In certain market cycles, it may be easier than others to maintain your value. It may seem like a distant memory but not so long ago, all a person had to do was put a for sale sign in the front yard and the home could be sold the very same day without even really trying. In the last two years, it has been a tough sell to offload any home. In a buyers’ market, you need to do double-duty in order to get your home sold for the price you want.
Don’t despair! Even in difficult cycles, homes will sell. The ones that will seal the deal are those that are in the best shape and present the greatest value to the most discriminating buyers. Here are some tips in terms of maintenance that you can do to increase the value of your home.
Creating Curb Appeal
Nothing makes an impression like a first impression. Buyers are likely to be impacted by what they see as they arrive with the realtor or walk up to an open house. The investment you make in these areas is referred to as creating curb appeal because it is what people see from the curb in front of your home. That curb appeals includes the following aspects of your home:
- Front landscaping
- Siding or stucco
- Front windows
- Walkways or pathways
There are even shows on such channels as HGTV that focus on specific tips just to spruce up your curb appeal. First impressions last so this is a good place to start in terms of increasing the value of your home.
Hitting Up the Backyard
Landscape projects should also take precedence in the backyard. It has been estimated by real estate experts that investments in landscaping can deliver a return of between 100 and 200 percent of their cost – the highest return over any other project that you can do to your home. That does not mean you have to spend a lot of money like putting in a pool just to up the sales price. There are many other landscape embellishments that you can make:
- Build a fence around the property.
- Add a tool shed or other outbuilding that can be used for multiple uses.
- Consider any number of outdoor elements, depending on your budget, such as an outdoor kitchen, cabana, pool house, children’s playground equipment, guest house, built-in barbecue, fountain, deck, patio or patio cover, or outdoor sound system.
- Beautify the area with plants, shrubs, and flowers. Ensure that what is there is free of weeds and overgrowth.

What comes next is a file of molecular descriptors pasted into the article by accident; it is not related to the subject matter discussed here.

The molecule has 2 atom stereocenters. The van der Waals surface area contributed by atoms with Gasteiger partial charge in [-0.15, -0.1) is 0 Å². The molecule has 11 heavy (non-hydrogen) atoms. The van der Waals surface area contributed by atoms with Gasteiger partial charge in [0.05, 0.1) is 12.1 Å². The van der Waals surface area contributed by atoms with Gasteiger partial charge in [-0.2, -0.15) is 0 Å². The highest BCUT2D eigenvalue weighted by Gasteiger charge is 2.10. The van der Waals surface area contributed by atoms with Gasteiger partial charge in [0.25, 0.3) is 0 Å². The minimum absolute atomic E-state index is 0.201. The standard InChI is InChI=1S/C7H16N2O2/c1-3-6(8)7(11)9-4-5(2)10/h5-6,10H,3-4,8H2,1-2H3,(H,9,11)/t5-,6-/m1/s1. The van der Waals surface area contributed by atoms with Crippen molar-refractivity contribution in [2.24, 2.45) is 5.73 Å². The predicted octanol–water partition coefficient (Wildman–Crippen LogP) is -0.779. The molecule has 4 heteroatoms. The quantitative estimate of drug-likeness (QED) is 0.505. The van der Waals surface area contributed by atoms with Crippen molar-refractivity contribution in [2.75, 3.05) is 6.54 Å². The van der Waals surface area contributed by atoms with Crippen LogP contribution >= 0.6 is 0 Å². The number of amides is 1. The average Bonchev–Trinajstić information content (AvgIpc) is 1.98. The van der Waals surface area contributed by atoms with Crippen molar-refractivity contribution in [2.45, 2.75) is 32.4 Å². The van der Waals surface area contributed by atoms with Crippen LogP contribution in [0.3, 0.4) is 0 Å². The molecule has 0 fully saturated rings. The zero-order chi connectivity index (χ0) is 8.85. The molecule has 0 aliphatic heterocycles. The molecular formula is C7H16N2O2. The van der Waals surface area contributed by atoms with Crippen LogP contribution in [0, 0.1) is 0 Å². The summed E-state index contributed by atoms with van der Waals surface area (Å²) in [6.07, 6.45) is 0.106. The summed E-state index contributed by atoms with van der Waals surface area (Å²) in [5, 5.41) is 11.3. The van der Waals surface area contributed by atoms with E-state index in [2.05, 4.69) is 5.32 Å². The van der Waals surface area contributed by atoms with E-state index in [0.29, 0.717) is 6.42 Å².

- Focus on adding features that help the environment, such as plants that do not require as much water or the new fake grass that looks beautiful but keeps bills low. Many buyers may be interested in this type of value-added offering.
The two primary areas within a home that add value are the kitchen and bathrooms. Everyone looking to buy a home does not want to spend money on the mortgage only to then turn around and spend considerably more to modernize the kitchen and bathrooms.
Old appliances should be tossed and replaced with up-to-date, more energy efficient amenities in the kitchen. Another excellent investment is to reface existing cabinets or add a designer countertop, such as Corian or granite. Bathrooms also do great with a facelift, including expanded showers, tile, and new vanities or light treatments.
Cosmetic improvements do not have to be expensive but they can go a long way to making a more attractive home for sale. Cost-effective improvements that add value include changing cabinet and door hardware, light switches, and sinks as well as adding crown molding or larger baseboards.
Areas That Don’t Deliver a Return
There are some aspects of your home that you should not focus on because they will not increase your value and may even decrease it. At the top of the list would be adding anything to the home that is extreme in terms of color or décor. This could turn away a lot of prospective buyers away that may not share the same tastes. You need to select neutral colors when painting or adding carpet to make it universally appealing when it comes time to sell.
The other recommendation that could turn around and bite you in the wallet would be to add so many improvements to your home that it no longer fits in the neighborhood. Because none of the other houses have as much as yours, there would be no way to justify the sales price set against the comparison of other houses in the area that shared the same square footage and bedrooms. You would not be able to sell it because no one would want to pay the high price tag when no other home is on the market for that amount.
Things to Remember
Whatever projects you take on in terms of increasing your home’s value, there are a couple of things to remember before you get started:
- Be prudent in what you spend on your efforts. Do not go out of your financial range in order to add value because it may not payoff and it will compromise the stability of your own situation.
- Research what types of home improvement projects make sense for your particular area. While many projects add significant value, they may not be the projects that are appealing to buyers in your area. Find out from buyers what they are looking for in a home and then concentrate your efforts on those projects.
Documenting Your Efforts
One of the most important things to remember is to keep excellent and thorough documentation on all your efforts. A detailed account, including pictures, receipts, information on any outside contractors, warranties, and information on what was involved in each project, will be helpful to buyers who are considering your home so that they can see just how much has been done to add value, reliability, and security.
Companies like Ownersite Technologies offer this convenient and hassle-free service can become a cost-effective partner in helping you increase your home’s value. They provide a Web portal so that you can store a home inventory and information on home improvement projects, track expenses, and stay current on maintenance tasks as well as manage your mortgage statements, home insurance, and property tax.